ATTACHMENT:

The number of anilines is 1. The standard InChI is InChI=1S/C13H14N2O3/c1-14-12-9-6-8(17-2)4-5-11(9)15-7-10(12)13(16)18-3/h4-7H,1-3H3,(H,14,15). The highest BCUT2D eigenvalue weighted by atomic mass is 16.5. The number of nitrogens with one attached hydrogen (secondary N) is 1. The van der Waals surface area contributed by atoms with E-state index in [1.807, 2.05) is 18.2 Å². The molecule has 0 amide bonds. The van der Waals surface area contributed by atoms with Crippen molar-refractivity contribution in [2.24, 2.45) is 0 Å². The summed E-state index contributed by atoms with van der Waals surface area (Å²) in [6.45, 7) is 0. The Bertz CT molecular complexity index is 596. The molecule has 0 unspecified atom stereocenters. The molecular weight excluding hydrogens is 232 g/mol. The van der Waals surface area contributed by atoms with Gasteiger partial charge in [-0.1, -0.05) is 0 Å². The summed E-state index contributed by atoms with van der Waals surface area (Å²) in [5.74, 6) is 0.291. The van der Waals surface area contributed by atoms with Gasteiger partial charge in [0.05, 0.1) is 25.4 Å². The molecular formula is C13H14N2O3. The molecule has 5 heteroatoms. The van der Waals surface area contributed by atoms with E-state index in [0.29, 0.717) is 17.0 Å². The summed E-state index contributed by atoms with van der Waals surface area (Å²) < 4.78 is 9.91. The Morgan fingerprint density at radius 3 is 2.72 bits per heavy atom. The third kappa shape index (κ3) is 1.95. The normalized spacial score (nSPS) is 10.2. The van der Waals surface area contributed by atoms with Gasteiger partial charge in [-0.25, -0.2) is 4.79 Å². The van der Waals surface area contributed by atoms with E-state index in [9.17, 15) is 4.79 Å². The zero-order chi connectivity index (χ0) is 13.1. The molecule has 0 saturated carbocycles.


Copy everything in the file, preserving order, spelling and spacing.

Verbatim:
The number of anilines is 1. The standard InChI is InChI=1S/C13H14N2O3/c1-14-12-9-6-8(17-2)4-5-11(9)15-7-10(12)13(16)18-3/h4-7H,1-3H3,(H,14,15). The highest BCUT2D eigenvalue weighted by atomic mass is 16.5. The number of nitrogens with one attached hydrogen (secondary N) is 1. The van der Waals surface area contributed by atoms with E-state index in [1.807, 2.05) is 18.2 Å². The molecule has 0 amide bonds. The van der Waals surface area contributed by atoms with Crippen molar-refractivity contribution in [2.24, 2.45) is 0 Å². The summed E-state index contributed by atoms with van der Waals surface area (Å²) in [6.45, 7) is 0. The Bertz CT molecular complexity index is 596. The molecule has 0 unspecified atom stereocenters. The molecular weight excluding hydrogens is 232 g/mol. The van der Waals surface area contributed by atoms with Gasteiger partial charge in [-0.1, -0.05) is 0 Å². The summed E-state index contributed by atoms with van der Waals surface area (Å²) in [5.74, 6) is 0.291. The van der Waals surface area contributed by atoms with Gasteiger partial charge in [0.05, 0.1) is 25.4 Å². The molecular formula is C13H14N2O3. The molecule has 5 heteroatoms. The van der Waals surface area contributed by atoms with E-state index in [0.29, 0.717) is 17.0 Å². The summed E-state index contributed by atoms with van der Waals surface area (Å²) < 4.78 is 9.91. The Morgan fingerprint density at radius 3 is 2.72 bits per heavy atom. The third kappa shape index (κ3) is 1.95. The normalized spacial score (nSPS) is 10.2. The van der Waals surface area contributed by atoms with Gasteiger partial charge in [-0.25, -0.2) is 4.79 Å². The van der Waals surface area contributed by atoms with E-state index in [9.17, 15) is 4.79 Å². The zero-order chi connectivity index (χ0) is 13.1. The molecule has 0 saturated carbocycles.